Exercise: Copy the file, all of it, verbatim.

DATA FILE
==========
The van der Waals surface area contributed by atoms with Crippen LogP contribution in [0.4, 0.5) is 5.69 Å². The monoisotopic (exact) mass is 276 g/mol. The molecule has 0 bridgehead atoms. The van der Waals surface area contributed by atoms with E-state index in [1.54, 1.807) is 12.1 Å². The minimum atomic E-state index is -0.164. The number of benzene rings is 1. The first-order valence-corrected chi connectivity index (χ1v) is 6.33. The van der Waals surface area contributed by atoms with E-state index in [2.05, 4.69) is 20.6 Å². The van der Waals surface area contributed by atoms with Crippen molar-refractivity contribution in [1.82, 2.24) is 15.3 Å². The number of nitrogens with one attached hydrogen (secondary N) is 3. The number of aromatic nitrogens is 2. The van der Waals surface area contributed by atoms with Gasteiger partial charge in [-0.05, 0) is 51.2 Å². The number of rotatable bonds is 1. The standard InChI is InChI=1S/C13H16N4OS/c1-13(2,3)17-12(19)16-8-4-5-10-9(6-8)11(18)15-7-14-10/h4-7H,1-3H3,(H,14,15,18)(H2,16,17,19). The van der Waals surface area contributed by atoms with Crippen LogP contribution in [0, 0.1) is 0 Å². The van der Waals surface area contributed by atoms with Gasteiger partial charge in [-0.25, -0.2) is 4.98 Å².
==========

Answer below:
The van der Waals surface area contributed by atoms with Crippen LogP contribution in [0.4, 0.5) is 5.69 Å². The monoisotopic (exact) mass is 276 g/mol. The molecule has 0 bridgehead atoms. The van der Waals surface area contributed by atoms with E-state index in [1.54, 1.807) is 12.1 Å². The minimum atomic E-state index is -0.164. The number of benzene rings is 1. The first-order valence-corrected chi connectivity index (χ1v) is 6.33. The van der Waals surface area contributed by atoms with E-state index in [2.05, 4.69) is 20.6 Å². The van der Waals surface area contributed by atoms with Crippen molar-refractivity contribution in [1.82, 2.24) is 15.3 Å². The number of nitrogens with one attached hydrogen (secondary N) is 3. The number of aromatic nitrogens is 2. The van der Waals surface area contributed by atoms with Gasteiger partial charge in [-0.05, 0) is 51.2 Å². The number of rotatable bonds is 1. The standard InChI is InChI=1S/C13H16N4OS/c1-13(2,3)17-12(19)16-8-4-5-10-9(6-8)11(18)15-7-14-10/h4-7H,1-3H3,(H,14,15,18)(H2,16,17,19). The van der Waals surface area contributed by atoms with Crippen LogP contribution in [0, 0.1) is 0 Å². The van der Waals surface area contributed by atoms with Gasteiger partial charge in [-0.25, -0.2) is 4.98 Å².